Kutch nahin dekha to kuch nahin dekha is not just a marketing tag line. During my recent visit to the largest district in India, I realized the truth behind that line rendered in the booming voice of Amitabh Bachchan. Almost every destination in India is unique in its own way and yet Kutch seems to surpass them in its sheer variety . The landscape, the monument, the talented people – the list goes on. Not just tourists, even birds flock here in large numbers. I was there for just five days last month and I could come up with five reasons to visit this region, but am sure there are more.
The White Rann
If you believe that there is something magical about nature, then you have to visit the “White Rann” to believe it. The Rann of Kutch refers to a land which alternates between being dry and wet according to the seasons and is virtually uninhabitable. The shallow marshlands are under water during the monsoons and when the wetlands dry up, they leave behind an ocean of salt. In the Greater Rann of Kutch, the white sands are an absolute showstopper. I have heard that it is dazzling on a full moon night, but I was content to gaze at them during sunrise and sunset, primarily the former. I had the entire landscape to myself and standing there, I was freezing in the cold, watching the sun rise from the white horizon, lighting up the snow white crystals of salt. It was simply mesmerizing.
The crafts and craftsmen and women of Kutch
The heart of Kutch lies in its villages and you can go village hopping, watching the craftsmen and women at work. Almost every hamlet specializes in one craft and just a handful of families practice it. I started my crafts tour at Bhujodi, where I saw the weavers at work creating magic with their fingers . I went to Ajrakpur, another textile haven where families practice block printing. Another village which is on the must see list is Nirona, where a unique craft called Rogan art is practiced. I was told it’s the only place in India where this art, which has its origins from Persia apparently is still done using castor oil. I met with the bell makers of Nirona and the craftsman who creates a riot of colours with lacquer on wooden spoons and rolling spins before leaving to Kavda where pottery is in demand. There are several other villages specializing in jewellery to bandini and you can spend days watching these artisans at work as they tempt you to buy their creations. If you have been to Kutch and you have not been to the villages, then believe me, you have not seen Kutch at all.
A tryst with Bhuj
It was Bollywood that introduced me to Bhuj and yet, I was told that it is mentioned in the Mahabharata when the Pandavas are exiled. It was an earthquake however that created a jolt and even today the old city bears the brunt of it. The headquarters of Kutch , Bhuj is a 16th century capital town of a princely state and its royal status can still be seen in the forts and palaces strewn around the old town. The Prag Mahal and Aina Mahal stand adjacent to each other, taking you to the glorious era. The former is built in a lavish Gothic style while the walls of the latter was built with marble and adorned with mirrors. Bhuj still retains the magic of its past. I would recommend at least half a day in Bhuj, walking through the markets, binging on dabelis and revisiting history at the palaces and fort.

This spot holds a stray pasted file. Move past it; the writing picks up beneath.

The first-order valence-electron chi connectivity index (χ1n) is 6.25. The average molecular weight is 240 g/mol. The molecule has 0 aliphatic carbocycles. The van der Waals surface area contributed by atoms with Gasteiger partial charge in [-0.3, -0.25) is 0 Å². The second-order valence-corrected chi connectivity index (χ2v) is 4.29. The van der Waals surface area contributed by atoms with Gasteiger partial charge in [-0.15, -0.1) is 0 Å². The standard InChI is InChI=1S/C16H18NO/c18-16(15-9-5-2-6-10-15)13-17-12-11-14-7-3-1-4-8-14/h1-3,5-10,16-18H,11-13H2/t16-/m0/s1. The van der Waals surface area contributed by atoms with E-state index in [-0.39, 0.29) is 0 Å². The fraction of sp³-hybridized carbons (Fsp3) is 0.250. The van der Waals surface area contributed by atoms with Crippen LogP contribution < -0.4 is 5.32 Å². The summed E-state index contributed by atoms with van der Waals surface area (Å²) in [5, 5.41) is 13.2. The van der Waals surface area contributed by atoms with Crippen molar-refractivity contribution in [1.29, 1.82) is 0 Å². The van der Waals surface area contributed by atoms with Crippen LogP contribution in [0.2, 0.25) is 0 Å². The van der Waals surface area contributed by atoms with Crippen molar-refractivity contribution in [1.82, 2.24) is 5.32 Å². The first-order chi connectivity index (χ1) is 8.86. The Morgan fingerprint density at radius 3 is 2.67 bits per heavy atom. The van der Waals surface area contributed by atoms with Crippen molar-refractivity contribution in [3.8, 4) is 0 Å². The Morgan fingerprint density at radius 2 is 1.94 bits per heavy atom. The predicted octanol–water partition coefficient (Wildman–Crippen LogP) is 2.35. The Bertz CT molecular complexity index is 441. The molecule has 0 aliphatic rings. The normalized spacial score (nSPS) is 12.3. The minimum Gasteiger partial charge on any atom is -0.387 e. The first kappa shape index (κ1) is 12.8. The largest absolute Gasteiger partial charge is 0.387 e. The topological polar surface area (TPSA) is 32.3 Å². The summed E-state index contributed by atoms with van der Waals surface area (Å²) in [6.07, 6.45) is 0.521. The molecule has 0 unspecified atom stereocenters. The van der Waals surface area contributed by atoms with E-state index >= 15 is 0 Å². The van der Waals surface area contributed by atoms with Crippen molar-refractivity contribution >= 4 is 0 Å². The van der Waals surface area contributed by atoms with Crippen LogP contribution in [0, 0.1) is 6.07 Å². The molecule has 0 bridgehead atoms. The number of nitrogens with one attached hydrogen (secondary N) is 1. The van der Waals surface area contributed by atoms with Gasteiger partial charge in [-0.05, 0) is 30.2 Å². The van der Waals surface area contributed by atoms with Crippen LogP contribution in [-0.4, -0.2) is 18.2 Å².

A destination for me is not very special if it does not have a beach. So I decided to head to Mandvi to soak my feet amidst the waves of the Arabian Sea. Mandvi was one of the oldest ports and a summer retreat for the old Maharajas. You can see the Vijay Vilas palace and the harbor even today in the city. But what really fascinated me was the 400 year old ship building industry . Small wooden ships are built here even today by the locals. As the water ebbed during the low tide, I walked watching the ships in various stages of completion as flamingos flocked around them.
Pelicans and flamingos everywhere
Birds of the same feather flock together and if you are a birder like me, you do not have to go looking for water birds in Kutch. They are virtually everywhere – lakes, nallahs, creeks, marshes, swamps, rivers, oceans. Just look for any water body and they are there. I saw huge blocks of the great white pelicans in Bhuj and greater and lesser flamingos in the lakes around Mandvi . Giving them company were black winged stilts, red wattled lapwings, spot billed ducks among other waders and water birds. All I had to do was to stop by a lake and perch myself there for hours until the heat of the sun drove me away.
Planning a visit to Kutch ? Then another reason that I would recommend is a visit to Dholavira to relive the Indus Valley Civilisation. Here is a Dholavira guide for budget travellers published by travel blogger Travelling Slacker
More stories about Gujarat